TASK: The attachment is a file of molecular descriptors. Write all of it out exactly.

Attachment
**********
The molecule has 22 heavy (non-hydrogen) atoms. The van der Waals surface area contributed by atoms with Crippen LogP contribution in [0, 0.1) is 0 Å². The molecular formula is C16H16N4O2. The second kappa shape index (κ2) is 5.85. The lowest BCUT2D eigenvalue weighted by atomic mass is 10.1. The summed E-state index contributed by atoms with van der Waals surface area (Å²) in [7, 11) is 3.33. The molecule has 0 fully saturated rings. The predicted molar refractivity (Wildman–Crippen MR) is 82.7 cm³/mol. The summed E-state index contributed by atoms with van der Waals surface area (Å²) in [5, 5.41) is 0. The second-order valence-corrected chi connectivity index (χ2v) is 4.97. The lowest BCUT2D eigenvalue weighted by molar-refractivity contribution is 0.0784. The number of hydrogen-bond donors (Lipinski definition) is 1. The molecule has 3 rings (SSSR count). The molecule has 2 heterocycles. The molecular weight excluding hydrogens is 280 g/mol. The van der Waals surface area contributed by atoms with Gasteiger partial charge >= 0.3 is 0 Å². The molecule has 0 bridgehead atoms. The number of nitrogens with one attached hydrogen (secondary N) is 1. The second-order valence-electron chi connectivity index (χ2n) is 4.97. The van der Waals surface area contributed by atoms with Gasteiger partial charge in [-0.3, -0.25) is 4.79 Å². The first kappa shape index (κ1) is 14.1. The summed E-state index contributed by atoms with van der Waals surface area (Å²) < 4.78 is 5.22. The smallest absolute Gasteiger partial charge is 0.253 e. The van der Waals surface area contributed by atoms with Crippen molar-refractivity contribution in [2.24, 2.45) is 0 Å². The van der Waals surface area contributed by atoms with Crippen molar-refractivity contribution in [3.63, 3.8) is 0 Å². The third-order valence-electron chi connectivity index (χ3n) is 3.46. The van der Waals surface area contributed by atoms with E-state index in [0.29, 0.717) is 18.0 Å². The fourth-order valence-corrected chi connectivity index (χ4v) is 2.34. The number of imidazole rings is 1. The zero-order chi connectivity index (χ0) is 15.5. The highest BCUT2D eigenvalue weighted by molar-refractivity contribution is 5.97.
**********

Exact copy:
The molecule has 22 heavy (non-hydrogen) atoms. The van der Waals surface area contributed by atoms with Crippen LogP contribution in [0, 0.1) is 0 Å². The molecular formula is C16H16N4O2. The second kappa shape index (κ2) is 5.85. The lowest BCUT2D eigenvalue weighted by atomic mass is 10.1. The summed E-state index contributed by atoms with van der Waals surface area (Å²) in [7, 11) is 3.33. The molecule has 0 fully saturated rings. The predicted molar refractivity (Wildman–Crippen MR) is 82.7 cm³/mol. The summed E-state index contributed by atoms with van der Waals surface area (Å²) in [5, 5.41) is 0. The second-order valence-corrected chi connectivity index (χ2v) is 4.97. The lowest BCUT2D eigenvalue weighted by molar-refractivity contribution is 0.0784. The number of hydrogen-bond donors (Lipinski definition) is 1. The molecule has 3 rings (SSSR count). The molecule has 2 heterocycles. The molecular weight excluding hydrogens is 280 g/mol. The van der Waals surface area contributed by atoms with Gasteiger partial charge >= 0.3 is 0 Å². The molecule has 0 bridgehead atoms. The number of nitrogens with one attached hydrogen (secondary N) is 1. The second-order valence-electron chi connectivity index (χ2n) is 4.97. The van der Waals surface area contributed by atoms with Gasteiger partial charge in [-0.3, -0.25) is 4.79 Å². The first kappa shape index (κ1) is 14.1. The summed E-state index contributed by atoms with van der Waals surface area (Å²) < 4.78 is 5.22. The smallest absolute Gasteiger partial charge is 0.253 e. The van der Waals surface area contributed by atoms with Crippen molar-refractivity contribution in [2.24, 2.45) is 0 Å². The van der Waals surface area contributed by atoms with Crippen molar-refractivity contribution in [3.63, 3.8) is 0 Å². The third-order valence-electron chi connectivity index (χ3n) is 3.46. The van der Waals surface area contributed by atoms with E-state index in [0.29, 0.717) is 18.0 Å². The fourth-order valence-corrected chi connectivity index (χ4v) is 2.34. The number of imidazole rings is 1. The zero-order chi connectivity index (χ0) is 15.5. The highest BCUT2D eigenvalue weighted by molar-refractivity contribution is 5.97.